Non-public information gathered by Special Counsel Robert Mueller’s team in the investigation of Russian company Concord Management and Consulting and shared during discovery, was manipulated and made accessible by a pro-Russian Twitter account in an effort to discredit Mueller’s Russian probe, Justice Department court documents revealed Wednesday.
The filing asked the court not to grant Concord’s attorneys approval to disclose what Mueller’s team deemed sensitive documents to the company’s officers and employees in preparation for trial, citing heightened government concerns after “the apparent release and manipulation of information produced to Concord as ‘non-sensitive’discovery in this case.”
Concord Management and Consulting is one of three Russian organizations and 13 nationals charged last February by Mueller with leveraged social media to sow division and influence the 2016 presidential election, with some of the activity intended to bolster then-presidential candidate Donald Trump and erode support for his opponent former Secretary of State Hillary Clinton, according to a 37-page indictment filed at the time.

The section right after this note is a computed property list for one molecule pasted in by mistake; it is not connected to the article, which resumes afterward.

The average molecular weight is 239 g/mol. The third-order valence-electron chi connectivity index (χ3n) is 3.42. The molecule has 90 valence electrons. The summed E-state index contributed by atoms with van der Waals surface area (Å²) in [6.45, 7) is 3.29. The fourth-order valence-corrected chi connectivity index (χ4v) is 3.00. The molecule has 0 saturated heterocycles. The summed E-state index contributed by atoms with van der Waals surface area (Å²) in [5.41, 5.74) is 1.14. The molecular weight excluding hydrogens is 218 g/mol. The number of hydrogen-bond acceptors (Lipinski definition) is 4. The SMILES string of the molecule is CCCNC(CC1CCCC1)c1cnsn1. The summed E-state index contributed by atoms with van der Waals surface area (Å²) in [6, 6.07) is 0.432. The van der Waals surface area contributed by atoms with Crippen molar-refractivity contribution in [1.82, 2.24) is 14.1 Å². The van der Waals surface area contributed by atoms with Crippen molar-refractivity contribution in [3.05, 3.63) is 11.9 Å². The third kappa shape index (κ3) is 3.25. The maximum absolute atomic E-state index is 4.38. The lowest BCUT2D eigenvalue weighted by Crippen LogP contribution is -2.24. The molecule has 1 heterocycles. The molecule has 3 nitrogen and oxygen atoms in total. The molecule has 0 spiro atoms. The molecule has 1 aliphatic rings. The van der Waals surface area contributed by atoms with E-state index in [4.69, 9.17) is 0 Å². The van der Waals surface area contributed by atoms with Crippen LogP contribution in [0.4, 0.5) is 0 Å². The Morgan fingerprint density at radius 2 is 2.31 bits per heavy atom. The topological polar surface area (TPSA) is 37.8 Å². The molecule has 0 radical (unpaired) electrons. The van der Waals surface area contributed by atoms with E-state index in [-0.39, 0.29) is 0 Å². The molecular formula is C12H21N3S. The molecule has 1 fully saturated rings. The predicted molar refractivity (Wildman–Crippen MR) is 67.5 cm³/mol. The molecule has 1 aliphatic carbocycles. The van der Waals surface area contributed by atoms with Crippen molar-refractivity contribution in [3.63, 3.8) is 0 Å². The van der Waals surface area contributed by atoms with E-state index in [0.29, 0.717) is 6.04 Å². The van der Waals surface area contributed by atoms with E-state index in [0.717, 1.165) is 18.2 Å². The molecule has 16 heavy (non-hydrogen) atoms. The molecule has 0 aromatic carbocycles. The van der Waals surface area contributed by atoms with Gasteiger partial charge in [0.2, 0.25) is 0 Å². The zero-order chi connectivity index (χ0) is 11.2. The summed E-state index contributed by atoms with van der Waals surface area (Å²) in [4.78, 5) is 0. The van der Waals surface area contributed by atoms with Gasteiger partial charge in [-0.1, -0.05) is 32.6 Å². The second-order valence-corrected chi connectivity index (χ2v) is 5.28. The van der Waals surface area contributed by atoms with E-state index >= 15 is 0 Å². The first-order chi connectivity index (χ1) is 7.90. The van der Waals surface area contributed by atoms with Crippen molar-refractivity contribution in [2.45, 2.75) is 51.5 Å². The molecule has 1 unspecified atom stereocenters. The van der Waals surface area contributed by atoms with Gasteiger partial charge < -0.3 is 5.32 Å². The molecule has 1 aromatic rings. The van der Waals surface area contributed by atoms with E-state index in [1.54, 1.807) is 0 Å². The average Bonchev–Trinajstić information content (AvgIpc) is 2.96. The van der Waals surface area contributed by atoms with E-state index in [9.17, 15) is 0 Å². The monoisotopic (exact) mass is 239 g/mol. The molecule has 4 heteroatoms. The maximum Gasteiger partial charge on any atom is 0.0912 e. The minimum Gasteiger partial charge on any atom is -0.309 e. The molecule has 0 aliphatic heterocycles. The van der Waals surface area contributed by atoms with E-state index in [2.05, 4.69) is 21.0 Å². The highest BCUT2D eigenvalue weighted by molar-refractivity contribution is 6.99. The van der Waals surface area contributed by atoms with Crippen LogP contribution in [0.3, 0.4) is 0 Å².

The organizations were accused of running afoul of the Federal Election Campaign Act (FECA) that “prohibits foreign nationals from making any contributions expenditures, independent expenditures or disbursements for electioneering communications,” are charged with identity theft and other fraudulent activities for presenting themselves as Americans on social media platforms.
Last October, “one or more actors made statements claiming to have a stolen copy of discovery produced by the government in this case,” the government said Thursday. “The subsequent investigation has revealed that certain non-sensitive discovery materials in the defense’s possession appear to have been altered and disseminated as part of a disinformation campaign aimed (apparently) at discrediting ongoing investigations into Russian interference in the U.S. political system.”
Prosecutors said that action establishes “a use of the non-sensitive discovery in this case in a manner inconsistent with the terms of the protective order,” demonstrating “the risks of permitting sensitive discovery to reside outside the confines of the United States.”
The Twitter account, @HackingRedstone, which was attached to an IP address in Russia and published a website where the Mueller probe information could be accessed, has since been shuttered.